- Evan Turner told Candace Buckner of The Indianapolis Star that he doesn’t know whether he’ll be back with the Pacers next season, and acknowledged that his limited playing time with Indiana could have hurt his value as he approaches free agency. “I really don’t know because I’m not a GM,” Turner said. “Clearly, you’re judged on, like, your last game. The last couple of months then [probably weren't] ideal for me in regards to [the] contract but at the same time, I think it’s known that I can play basketball and everything will work itself out.”
Charlie Adams contributed to this post.
The Sixers need to land at least one star player with their multitude of draft picks, writes Alex Kennedy of Basketball Insiders. Coach Brett Brown also agreed with the article’s assessment, saying, “I think it’s important. I think it’s really important. Stars want to play with stars. And it’s too early to say anything about Michael [Carter-Williams] or what you can project Nerlens [Noel] out to be. Just because somebody’s chosen high in the draft doesn’t mean they’re going to be a star either.”
More from the east:
- Sixers GM Sam Hinkie attended a prospect workout in Long Island, New York today for Noah Vonleh and Tyler Ennis, tweets Tom Moore of Calkins Media.
- Evan Turner has an uncertain future, writes Michael Kaskey-Blomain of Philly.com. Turner is set to become an unrestricted free agent this summer, and him being a “non-factor” in the playoffs for the Pacers won’t help his contract situation, opines Kaskey-Blomain.
- Tim Bontemps of the New York Post looks back at the season Andrei Kirilenko had with the Nets. In 45 games, Kirilenko averaged 5.0 PPG, 3.2 RPG, and 1.6 APG in 19.0 minutes per night.
Kentucky freshman James Young hasn’t made a decision on if he’s entering the NBA Draft yet, reports The Kentucky Advocate Messenger. Young’s godfather, Sean Mahone said, “I am not even certain what the deadline is for deciding. That shows how we are not fixated on the draft. That is just an innocent admission of where we are and what we have been thinking about. It’s just been chaos the last few weeks during this incredible run with a lot of late night worries and anxiety and then some great, great moments. That was our focus, not next year.”
More from around the league:
- The Heat were offered Evan Turner in a trade by the Sixers before the trade deadline with Udonis Haslem being the only significant piece they would have had to send in return, writes Dan Le Batard of The Miami Herald. The Heat didn’t make the trade, at least in part because they didn’t like how it would look to deal one of the club’s longest tenured players, reports Le Batard.
- According to Ryan Wolstat of the Toronto Sun (Twitter link), whoever takes over as GM of the Pistons needs to clear out the logjam at power forward. Greg Monroe is looking for a big pay raise and Josh Smith doesn’t mesh well with Brandon Jennings and Monroe, opines Wolstat.
- The Cavaliers are going to have to figure out if Dion Waiters and Kyrie Irving can play together, writes Terry Pluto of The Plain Dealer. It’s not the players personalities that are the problem, but rather that their ball-dominant games are too alike, opines Pluto.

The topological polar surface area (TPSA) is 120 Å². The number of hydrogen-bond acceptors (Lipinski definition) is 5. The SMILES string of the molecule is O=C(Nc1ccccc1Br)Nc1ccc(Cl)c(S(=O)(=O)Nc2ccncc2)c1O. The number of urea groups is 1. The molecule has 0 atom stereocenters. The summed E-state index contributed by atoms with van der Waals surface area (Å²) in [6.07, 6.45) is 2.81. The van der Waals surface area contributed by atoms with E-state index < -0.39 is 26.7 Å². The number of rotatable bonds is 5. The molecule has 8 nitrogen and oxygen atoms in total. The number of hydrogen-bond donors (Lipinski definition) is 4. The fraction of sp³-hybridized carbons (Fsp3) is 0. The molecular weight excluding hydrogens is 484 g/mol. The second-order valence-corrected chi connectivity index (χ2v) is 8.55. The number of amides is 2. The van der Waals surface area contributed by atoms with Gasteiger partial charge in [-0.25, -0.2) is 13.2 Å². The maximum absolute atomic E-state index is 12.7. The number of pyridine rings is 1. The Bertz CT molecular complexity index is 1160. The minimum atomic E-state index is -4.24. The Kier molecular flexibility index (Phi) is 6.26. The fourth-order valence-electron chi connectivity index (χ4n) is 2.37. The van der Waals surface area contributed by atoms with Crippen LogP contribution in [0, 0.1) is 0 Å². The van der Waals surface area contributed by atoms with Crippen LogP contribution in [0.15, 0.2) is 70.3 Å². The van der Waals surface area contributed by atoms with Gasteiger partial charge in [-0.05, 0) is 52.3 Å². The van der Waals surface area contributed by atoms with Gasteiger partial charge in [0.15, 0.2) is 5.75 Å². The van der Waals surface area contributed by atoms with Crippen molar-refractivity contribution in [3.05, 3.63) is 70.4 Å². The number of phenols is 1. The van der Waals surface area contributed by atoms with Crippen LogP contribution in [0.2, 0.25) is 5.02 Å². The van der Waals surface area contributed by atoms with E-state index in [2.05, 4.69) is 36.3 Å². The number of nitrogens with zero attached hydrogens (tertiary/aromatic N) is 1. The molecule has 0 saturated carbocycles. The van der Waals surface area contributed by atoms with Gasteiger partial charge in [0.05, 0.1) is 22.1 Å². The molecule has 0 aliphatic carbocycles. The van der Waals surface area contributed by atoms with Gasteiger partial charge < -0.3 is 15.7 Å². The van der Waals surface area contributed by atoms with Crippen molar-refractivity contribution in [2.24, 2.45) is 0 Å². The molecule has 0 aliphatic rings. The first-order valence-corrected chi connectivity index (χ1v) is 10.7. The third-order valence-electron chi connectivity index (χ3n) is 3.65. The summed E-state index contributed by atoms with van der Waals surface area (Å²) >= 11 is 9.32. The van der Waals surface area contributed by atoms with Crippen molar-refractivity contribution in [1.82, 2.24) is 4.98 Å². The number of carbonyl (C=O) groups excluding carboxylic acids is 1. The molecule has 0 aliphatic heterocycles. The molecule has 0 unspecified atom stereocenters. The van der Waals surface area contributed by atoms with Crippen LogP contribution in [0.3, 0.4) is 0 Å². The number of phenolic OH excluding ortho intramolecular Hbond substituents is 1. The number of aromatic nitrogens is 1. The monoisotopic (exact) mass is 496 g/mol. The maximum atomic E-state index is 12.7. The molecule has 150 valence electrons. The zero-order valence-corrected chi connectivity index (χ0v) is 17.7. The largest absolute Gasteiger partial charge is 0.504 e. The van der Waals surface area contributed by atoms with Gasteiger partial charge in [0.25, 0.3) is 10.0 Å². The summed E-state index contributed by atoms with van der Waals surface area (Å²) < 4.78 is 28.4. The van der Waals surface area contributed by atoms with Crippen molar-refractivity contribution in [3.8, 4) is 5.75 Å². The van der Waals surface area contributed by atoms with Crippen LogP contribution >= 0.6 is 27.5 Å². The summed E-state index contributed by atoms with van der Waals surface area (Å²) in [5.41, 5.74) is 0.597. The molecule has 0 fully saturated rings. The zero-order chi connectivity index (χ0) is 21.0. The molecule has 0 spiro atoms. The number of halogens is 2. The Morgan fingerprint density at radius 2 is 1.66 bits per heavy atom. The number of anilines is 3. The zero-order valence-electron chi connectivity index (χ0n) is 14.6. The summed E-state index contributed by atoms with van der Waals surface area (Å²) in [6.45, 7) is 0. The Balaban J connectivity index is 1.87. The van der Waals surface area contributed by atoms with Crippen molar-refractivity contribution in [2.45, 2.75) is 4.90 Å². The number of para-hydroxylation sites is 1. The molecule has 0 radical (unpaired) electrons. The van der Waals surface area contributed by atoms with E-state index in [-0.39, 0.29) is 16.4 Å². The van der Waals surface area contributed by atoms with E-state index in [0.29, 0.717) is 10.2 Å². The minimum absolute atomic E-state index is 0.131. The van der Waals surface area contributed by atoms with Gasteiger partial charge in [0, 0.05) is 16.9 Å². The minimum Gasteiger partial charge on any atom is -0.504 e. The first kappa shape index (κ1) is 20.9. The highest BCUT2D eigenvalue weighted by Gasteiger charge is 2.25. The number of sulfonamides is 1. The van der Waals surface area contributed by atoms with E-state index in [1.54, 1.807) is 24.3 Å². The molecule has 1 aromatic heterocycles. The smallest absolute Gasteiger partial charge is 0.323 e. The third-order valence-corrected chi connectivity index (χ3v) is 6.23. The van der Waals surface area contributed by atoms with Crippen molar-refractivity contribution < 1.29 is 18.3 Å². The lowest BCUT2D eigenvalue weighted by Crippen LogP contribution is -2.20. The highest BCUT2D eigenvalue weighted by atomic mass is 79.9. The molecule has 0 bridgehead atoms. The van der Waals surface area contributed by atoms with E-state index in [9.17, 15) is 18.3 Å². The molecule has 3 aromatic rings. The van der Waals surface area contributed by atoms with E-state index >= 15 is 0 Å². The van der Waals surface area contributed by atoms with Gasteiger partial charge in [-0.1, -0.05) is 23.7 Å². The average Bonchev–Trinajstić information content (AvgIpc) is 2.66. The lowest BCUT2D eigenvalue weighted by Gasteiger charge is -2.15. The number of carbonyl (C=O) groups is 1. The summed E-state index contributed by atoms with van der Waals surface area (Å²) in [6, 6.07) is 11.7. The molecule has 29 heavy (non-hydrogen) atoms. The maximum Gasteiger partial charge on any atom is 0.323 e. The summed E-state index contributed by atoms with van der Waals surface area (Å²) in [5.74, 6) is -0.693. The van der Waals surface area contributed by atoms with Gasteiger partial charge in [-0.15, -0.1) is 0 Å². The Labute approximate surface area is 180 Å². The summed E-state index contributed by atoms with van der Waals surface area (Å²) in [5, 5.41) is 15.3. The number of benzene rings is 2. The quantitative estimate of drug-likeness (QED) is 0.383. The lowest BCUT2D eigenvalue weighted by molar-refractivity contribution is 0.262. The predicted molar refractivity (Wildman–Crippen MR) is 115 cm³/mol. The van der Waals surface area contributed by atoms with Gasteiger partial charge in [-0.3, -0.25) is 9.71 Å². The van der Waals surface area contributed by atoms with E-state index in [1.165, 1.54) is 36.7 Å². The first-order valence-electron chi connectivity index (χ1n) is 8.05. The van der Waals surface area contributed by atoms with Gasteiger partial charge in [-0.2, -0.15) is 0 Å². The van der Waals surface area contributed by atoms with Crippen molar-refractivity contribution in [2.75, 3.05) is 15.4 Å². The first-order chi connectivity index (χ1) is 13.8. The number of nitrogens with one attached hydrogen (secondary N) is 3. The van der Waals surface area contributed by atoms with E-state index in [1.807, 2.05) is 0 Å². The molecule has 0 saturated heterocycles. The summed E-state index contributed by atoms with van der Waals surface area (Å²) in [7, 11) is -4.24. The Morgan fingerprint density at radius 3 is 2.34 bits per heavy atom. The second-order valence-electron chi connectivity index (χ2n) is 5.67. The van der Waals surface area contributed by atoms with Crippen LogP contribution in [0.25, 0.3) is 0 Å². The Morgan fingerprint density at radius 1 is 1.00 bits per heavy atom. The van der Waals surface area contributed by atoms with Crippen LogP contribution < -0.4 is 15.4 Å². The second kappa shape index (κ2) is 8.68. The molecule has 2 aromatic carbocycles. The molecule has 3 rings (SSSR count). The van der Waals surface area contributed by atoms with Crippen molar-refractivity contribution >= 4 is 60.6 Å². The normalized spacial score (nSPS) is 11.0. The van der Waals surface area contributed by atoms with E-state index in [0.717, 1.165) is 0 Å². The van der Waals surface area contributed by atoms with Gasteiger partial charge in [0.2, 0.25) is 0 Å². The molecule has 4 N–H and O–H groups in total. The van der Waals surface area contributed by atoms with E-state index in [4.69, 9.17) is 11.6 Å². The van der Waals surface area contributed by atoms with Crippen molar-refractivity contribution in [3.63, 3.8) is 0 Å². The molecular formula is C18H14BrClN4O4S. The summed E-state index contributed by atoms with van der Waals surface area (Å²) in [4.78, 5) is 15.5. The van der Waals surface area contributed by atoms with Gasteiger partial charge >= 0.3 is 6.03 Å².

- The Lakers Pau Gasol is officially done for the season, reports Mike Trudell of Lakers.com (Twitter link). Team doctors had told Gasol that he was still a few weeks away from returning to action.
- Hofstra senior guard Zeke Upshaw has signed with agent Brian J. Bass, reports Ian Begley of ESPNNewYork.com (Twitter link).
The Pacers started the season 41-13, but since the trade that brought Evan Turner to Indiana, the team has gone 12-11, and not looked at all like a championship contender, writes Michael Kaskey-Blomain of Philly.com. It’s not all Turner’s fault, opines Kaskey-Blomain, and in the article he breaks down what has gone wrong for the team.
More from the east:
- Tommy Beer of Basketball Insiders breaks down the true cost of guaranteed contracts in the NBA.
- The news that the Raptors plan to re-sign Kyle Lowry doesn’t surprise Ryan Wolstat of the Toronto Sun (Twitter link). Wolstat mentions that there aren’t many eastern teams that have cap space and are in need of a point guard, which would limit Lowry’s options should he want to depart after the season.
- Wolstat also tweeted that while it’s always possible Lowry could depart, the player just built a home, which would make the Lakers a long shot because of the distance. Another team that has expressed interest in Lowry, the Knicks, don’t have the cap space to sign him, notes Wolstat.
- Jazz player development coach Alex Jensen has a bright coaching future in the NBA, writes Mike Sorensen of The Deseret News.
- It wasn’t that long ago when the Magic were a contender in the Eastern Conference, writes Cody Taylor of Basketball Insiders. Taylor lays out the steps the team needs to take in order for the organization to rebuild quickly.
As a guest on 98.5 The Sports Hub’s Toucher and Rich show, Celtics president of basketball operations Danny Ainge revealed that he’s had discussions with forward Kris Humphries about the possibility of returning next season:
“I have had a few conversations with Kris…(he) knows where we are as an organization and he knows we like him. And he knows there is a lot of uncertainty, depending on which direction we choose to go this summer. None of us know…he knows we like him, his coaches and teammates like him, (but) we just can’t make any promises” (interview transcribed by Gary Dzen of Boston.com).
Here’s more out of the Eastern Conference tonight:
- Dzen points out that Ainge was also asked about Jerryd Bayless and Phil Pressey but only offered comment on Humphries.
- Having gone from a team with the NBA’s second-worst record to playing for the second seed in the Eastern Conference, Evan Turner has conceivably endured his share of challenges in trying to fit in. The fact that the Pacers have compiled a 12-10 record since the deal while Turner continues to struggle offensively hasn’t helped the situation, but the 6’7 guard tells NBA.com’s Manny Randhawa that he’s confident about being able to contribute sooner rather than later.